- It’s all about what keywords (“hashtags”) are trending in the 2020s. Politicians use social media just as a digital marketer might, especially when it seems they’re just talking to their base, because they’re actually speaking to data points on a trending hashtag graph. In fact, maybe politicians are the model here, since they tend to get the most response and their behind-the-scenes digital marketers are most often plumbing the depths of tons of online data before they gear up for a Twitter post.
- To go after your true customer base, you need to imagine where they hide. Search for the keywords and hashtags that can reveal traits your base posts about or has in their profiles. Chart these in a tool like Hootesuite or semrush. Then after you’re scoured through tons of social updates on your topics, the next step is to personalize each.
- Make a profile of the kind of each sort of person you’re targeting with the specific demographics and cultural ties of your true prospect. Then make a master customer profile that embodies the collective set, and always aim for this profile with every post. List out the key traits and qualities this meta-customer embodies as in common in. HubSpot has a great template for this.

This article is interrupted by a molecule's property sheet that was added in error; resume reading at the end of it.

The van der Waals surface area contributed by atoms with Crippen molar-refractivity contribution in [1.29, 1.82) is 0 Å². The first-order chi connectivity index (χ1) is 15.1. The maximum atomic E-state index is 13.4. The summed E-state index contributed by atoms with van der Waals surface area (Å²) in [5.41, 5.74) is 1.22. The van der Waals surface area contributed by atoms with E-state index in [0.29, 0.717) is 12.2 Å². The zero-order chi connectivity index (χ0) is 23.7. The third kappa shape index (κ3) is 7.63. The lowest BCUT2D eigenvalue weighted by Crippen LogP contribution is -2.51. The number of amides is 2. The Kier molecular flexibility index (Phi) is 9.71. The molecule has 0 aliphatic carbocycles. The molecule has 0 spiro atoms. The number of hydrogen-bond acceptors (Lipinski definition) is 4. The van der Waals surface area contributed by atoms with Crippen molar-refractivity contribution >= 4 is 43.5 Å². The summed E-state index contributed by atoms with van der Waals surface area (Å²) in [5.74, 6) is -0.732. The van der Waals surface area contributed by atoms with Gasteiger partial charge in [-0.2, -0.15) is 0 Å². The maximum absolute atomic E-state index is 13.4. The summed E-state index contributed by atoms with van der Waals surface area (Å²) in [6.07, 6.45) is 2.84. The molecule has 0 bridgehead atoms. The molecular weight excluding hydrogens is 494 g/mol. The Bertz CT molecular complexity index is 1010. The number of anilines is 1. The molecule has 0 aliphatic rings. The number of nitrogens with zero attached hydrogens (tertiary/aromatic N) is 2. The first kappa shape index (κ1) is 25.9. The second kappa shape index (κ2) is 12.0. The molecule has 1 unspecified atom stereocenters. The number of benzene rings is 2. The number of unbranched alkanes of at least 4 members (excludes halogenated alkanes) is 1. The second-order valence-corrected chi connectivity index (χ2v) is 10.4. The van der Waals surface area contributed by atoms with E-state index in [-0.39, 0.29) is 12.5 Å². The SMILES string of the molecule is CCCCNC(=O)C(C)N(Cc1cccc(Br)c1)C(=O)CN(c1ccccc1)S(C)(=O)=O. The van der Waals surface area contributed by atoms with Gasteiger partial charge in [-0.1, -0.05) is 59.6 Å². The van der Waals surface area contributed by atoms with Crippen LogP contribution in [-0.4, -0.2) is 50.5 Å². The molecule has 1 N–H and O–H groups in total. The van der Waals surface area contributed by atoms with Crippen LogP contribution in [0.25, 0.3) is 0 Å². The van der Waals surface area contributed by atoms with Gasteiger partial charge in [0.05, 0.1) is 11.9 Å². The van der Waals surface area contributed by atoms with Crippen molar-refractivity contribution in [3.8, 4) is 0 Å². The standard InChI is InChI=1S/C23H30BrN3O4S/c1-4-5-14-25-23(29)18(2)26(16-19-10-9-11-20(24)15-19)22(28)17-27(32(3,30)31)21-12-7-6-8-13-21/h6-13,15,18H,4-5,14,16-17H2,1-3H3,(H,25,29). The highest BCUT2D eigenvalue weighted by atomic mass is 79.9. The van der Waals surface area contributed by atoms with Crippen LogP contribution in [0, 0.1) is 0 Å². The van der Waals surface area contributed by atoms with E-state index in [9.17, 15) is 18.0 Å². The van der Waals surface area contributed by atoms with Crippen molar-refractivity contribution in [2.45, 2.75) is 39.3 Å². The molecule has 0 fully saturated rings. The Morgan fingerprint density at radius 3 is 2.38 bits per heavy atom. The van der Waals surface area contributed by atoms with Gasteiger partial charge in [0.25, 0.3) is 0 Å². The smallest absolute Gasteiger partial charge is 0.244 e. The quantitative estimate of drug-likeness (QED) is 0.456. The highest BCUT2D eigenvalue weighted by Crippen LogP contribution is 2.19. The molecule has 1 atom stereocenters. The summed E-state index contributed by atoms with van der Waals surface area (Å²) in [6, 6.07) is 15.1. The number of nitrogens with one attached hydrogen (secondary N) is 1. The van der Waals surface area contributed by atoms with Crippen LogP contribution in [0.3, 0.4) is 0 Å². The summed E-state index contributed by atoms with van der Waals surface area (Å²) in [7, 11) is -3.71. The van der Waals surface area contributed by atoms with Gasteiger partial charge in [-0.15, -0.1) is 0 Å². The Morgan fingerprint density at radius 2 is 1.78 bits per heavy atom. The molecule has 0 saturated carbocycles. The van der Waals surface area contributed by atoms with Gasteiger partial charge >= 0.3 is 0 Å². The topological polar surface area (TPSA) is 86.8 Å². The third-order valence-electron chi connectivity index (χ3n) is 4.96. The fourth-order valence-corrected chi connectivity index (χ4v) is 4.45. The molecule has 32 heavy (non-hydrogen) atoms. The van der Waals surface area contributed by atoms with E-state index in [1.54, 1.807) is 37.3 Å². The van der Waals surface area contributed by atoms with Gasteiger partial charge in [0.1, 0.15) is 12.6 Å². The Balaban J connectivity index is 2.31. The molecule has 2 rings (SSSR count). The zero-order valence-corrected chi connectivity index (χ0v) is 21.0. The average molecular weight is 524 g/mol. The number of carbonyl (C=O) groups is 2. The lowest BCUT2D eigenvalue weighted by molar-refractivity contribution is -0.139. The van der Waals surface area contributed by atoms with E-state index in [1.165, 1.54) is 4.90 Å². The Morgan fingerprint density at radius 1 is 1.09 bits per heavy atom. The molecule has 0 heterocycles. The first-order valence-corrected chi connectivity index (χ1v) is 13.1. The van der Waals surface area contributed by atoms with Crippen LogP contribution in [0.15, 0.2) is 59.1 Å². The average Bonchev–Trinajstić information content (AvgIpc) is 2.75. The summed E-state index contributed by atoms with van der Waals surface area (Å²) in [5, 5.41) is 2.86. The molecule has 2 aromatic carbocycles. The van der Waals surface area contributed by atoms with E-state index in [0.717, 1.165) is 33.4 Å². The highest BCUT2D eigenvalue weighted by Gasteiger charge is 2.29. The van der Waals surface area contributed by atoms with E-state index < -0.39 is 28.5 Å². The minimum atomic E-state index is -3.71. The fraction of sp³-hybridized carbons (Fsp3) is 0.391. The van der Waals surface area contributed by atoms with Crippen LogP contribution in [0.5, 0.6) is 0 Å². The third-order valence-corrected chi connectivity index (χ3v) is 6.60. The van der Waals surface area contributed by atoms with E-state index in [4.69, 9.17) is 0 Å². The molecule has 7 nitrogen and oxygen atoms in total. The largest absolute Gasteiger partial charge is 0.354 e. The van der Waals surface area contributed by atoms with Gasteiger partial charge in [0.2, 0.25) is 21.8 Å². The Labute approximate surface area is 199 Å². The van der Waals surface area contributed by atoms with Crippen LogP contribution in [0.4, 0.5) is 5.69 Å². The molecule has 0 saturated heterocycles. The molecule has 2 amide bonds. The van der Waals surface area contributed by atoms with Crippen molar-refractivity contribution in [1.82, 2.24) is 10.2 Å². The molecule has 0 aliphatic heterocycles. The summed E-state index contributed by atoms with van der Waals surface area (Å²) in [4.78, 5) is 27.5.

- Invest in competitive intelligence to get inside the head of your customer profiles. Here again, semrush is the best tool for the job, since they benchmark data from across search engines, including Google, social platforms, and across the web. With this kind of data, you can know how to post on exactly the topics with a track record on regular web search results and find opportunities for special feature results like quick answers and other ways that Google peppers search results in key spots for certain keywords.